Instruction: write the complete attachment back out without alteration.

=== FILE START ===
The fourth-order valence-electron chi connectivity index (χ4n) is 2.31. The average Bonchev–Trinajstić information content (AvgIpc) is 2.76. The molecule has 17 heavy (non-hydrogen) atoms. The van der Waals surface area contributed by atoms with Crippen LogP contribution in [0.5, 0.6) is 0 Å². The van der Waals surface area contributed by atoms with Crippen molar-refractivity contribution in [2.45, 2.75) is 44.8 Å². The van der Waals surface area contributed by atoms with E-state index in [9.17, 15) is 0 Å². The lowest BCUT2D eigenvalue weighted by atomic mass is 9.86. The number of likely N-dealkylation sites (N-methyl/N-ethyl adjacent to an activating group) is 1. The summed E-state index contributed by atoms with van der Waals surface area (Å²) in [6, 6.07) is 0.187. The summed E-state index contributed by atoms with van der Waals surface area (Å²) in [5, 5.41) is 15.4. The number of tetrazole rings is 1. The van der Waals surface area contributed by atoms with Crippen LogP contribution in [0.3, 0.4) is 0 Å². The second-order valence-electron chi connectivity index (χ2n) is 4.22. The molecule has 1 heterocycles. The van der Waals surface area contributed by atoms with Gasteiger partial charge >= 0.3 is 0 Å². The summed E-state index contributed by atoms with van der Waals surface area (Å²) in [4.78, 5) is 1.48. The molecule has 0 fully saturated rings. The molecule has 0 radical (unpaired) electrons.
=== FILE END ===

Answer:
The fourth-order valence-electron chi connectivity index (χ4n) is 2.31. The average Bonchev–Trinajstić information content (AvgIpc) is 2.76. The molecule has 17 heavy (non-hydrogen) atoms. The van der Waals surface area contributed by atoms with Crippen LogP contribution in [0.5, 0.6) is 0 Å². The van der Waals surface area contributed by atoms with Crippen molar-refractivity contribution in [2.45, 2.75) is 44.8 Å². The van der Waals surface area contributed by atoms with E-state index in [9.17, 15) is 0 Å². The lowest BCUT2D eigenvalue weighted by atomic mass is 9.86. The number of likely N-dealkylation sites (N-methyl/N-ethyl adjacent to an activating group) is 1. The summed E-state index contributed by atoms with van der Waals surface area (Å²) in [6, 6.07) is 0.187. The summed E-state index contributed by atoms with van der Waals surface area (Å²) in [5, 5.41) is 15.4. The number of tetrazole rings is 1. The van der Waals surface area contributed by atoms with Crippen LogP contribution in [0.3, 0.4) is 0 Å². The second-order valence-electron chi connectivity index (χ2n) is 4.22. The molecule has 1 heterocycles. The van der Waals surface area contributed by atoms with Gasteiger partial charge >= 0.3 is 0 Å². The summed E-state index contributed by atoms with van der Waals surface area (Å²) in [4.78, 5) is 1.48. The molecule has 0 fully saturated rings. The molecule has 0 radical (unpaired) electrons.